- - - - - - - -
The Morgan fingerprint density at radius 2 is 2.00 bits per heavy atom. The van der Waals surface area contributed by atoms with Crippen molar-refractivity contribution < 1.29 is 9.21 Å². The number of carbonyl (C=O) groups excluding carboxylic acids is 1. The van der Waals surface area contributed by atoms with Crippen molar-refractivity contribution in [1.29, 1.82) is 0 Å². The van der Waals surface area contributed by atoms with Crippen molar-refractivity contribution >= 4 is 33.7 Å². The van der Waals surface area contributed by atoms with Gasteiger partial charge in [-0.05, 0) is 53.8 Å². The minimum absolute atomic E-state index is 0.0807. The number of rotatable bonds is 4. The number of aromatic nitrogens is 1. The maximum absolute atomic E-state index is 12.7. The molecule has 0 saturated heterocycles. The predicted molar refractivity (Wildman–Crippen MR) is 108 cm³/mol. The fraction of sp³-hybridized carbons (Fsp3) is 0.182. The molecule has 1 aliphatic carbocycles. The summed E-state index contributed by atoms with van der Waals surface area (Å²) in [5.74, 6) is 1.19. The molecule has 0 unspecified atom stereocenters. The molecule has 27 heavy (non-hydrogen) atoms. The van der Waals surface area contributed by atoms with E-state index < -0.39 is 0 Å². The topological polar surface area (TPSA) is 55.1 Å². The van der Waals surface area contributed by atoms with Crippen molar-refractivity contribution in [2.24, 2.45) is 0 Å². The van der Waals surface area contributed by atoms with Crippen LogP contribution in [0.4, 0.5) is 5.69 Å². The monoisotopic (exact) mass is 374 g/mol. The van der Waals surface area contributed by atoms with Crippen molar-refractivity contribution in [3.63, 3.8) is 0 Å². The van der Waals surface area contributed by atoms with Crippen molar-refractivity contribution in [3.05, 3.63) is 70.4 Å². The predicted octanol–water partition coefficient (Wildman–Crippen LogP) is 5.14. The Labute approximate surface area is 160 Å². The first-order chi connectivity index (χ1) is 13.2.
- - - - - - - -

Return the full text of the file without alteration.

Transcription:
The Morgan fingerprint density at radius 2 is 2.00 bits per heavy atom. The van der Waals surface area contributed by atoms with Crippen molar-refractivity contribution < 1.29 is 9.21 Å². The number of carbonyl (C=O) groups excluding carboxylic acids is 1. The van der Waals surface area contributed by atoms with Crippen molar-refractivity contribution in [1.29, 1.82) is 0 Å². The van der Waals surface area contributed by atoms with Crippen molar-refractivity contribution >= 4 is 33.7 Å². The van der Waals surface area contributed by atoms with Gasteiger partial charge in [-0.05, 0) is 53.8 Å². The minimum absolute atomic E-state index is 0.0807. The number of rotatable bonds is 4. The number of aromatic nitrogens is 1. The maximum absolute atomic E-state index is 12.7. The molecule has 0 saturated heterocycles. The predicted molar refractivity (Wildman–Crippen MR) is 108 cm³/mol. The fraction of sp³-hybridized carbons (Fsp3) is 0.182. The molecule has 1 aliphatic carbocycles. The summed E-state index contributed by atoms with van der Waals surface area (Å²) in [5.74, 6) is 1.19. The molecule has 0 unspecified atom stereocenters. The molecule has 27 heavy (non-hydrogen) atoms. The van der Waals surface area contributed by atoms with E-state index < -0.39 is 0 Å². The topological polar surface area (TPSA) is 55.1 Å². The van der Waals surface area contributed by atoms with Crippen molar-refractivity contribution in [2.24, 2.45) is 0 Å². The van der Waals surface area contributed by atoms with Crippen LogP contribution in [0.4, 0.5) is 5.69 Å². The monoisotopic (exact) mass is 374 g/mol. The van der Waals surface area contributed by atoms with Crippen molar-refractivity contribution in [3.63, 3.8) is 0 Å². The van der Waals surface area contributed by atoms with Crippen molar-refractivity contribution in [3.05, 3.63) is 70.4 Å². The predicted octanol–water partition coefficient (Wildman–Crippen LogP) is 5.14. The Labute approximate surface area is 160 Å². The first-order chi connectivity index (χ1) is 13.2.